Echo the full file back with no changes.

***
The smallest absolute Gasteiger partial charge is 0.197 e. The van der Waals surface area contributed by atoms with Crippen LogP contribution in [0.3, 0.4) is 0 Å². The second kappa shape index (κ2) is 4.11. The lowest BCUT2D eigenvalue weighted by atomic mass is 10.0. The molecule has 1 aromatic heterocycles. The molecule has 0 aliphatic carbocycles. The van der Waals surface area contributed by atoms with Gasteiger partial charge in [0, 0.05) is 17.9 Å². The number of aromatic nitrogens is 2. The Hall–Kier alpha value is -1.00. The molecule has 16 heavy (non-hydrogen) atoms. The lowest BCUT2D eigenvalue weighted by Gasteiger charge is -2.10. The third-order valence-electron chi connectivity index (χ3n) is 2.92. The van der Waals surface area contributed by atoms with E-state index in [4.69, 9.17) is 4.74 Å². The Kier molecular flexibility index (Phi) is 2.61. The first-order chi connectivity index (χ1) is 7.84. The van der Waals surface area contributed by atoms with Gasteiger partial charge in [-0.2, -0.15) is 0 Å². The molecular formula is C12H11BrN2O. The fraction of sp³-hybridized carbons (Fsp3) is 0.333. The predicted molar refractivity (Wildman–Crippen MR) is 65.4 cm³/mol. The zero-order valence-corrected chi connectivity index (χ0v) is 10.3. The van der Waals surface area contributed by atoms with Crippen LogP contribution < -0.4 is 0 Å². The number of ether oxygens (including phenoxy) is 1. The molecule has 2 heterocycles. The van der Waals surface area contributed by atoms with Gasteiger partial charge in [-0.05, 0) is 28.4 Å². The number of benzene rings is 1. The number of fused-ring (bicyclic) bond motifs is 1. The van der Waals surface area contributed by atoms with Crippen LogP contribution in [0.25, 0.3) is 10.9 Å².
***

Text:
The smallest absolute Gasteiger partial charge is 0.197 e. The van der Waals surface area contributed by atoms with Crippen LogP contribution in [0.3, 0.4) is 0 Å². The second kappa shape index (κ2) is 4.11. The lowest BCUT2D eigenvalue weighted by atomic mass is 10.0. The molecule has 1 aromatic heterocycles. The molecule has 0 aliphatic carbocycles. The van der Waals surface area contributed by atoms with Gasteiger partial charge in [0, 0.05) is 17.9 Å². The number of aromatic nitrogens is 2. The Hall–Kier alpha value is -1.00. The molecule has 16 heavy (non-hydrogen) atoms. The lowest BCUT2D eigenvalue weighted by Gasteiger charge is -2.10. The third-order valence-electron chi connectivity index (χ3n) is 2.92. The van der Waals surface area contributed by atoms with E-state index in [4.69, 9.17) is 4.74 Å². The Kier molecular flexibility index (Phi) is 2.61. The first-order chi connectivity index (χ1) is 7.84. The van der Waals surface area contributed by atoms with Gasteiger partial charge in [-0.2, -0.15) is 0 Å². The molecular formula is C12H11BrN2O. The fraction of sp³-hybridized carbons (Fsp3) is 0.333. The predicted molar refractivity (Wildman–Crippen MR) is 65.4 cm³/mol. The zero-order valence-corrected chi connectivity index (χ0v) is 10.3. The van der Waals surface area contributed by atoms with Crippen LogP contribution < -0.4 is 0 Å². The number of ether oxygens (including phenoxy) is 1. The molecule has 2 heterocycles. The van der Waals surface area contributed by atoms with Gasteiger partial charge in [-0.05, 0) is 28.4 Å². The number of benzene rings is 1. The number of fused-ring (bicyclic) bond motifs is 1. The van der Waals surface area contributed by atoms with Crippen LogP contribution in [0.25, 0.3) is 10.9 Å².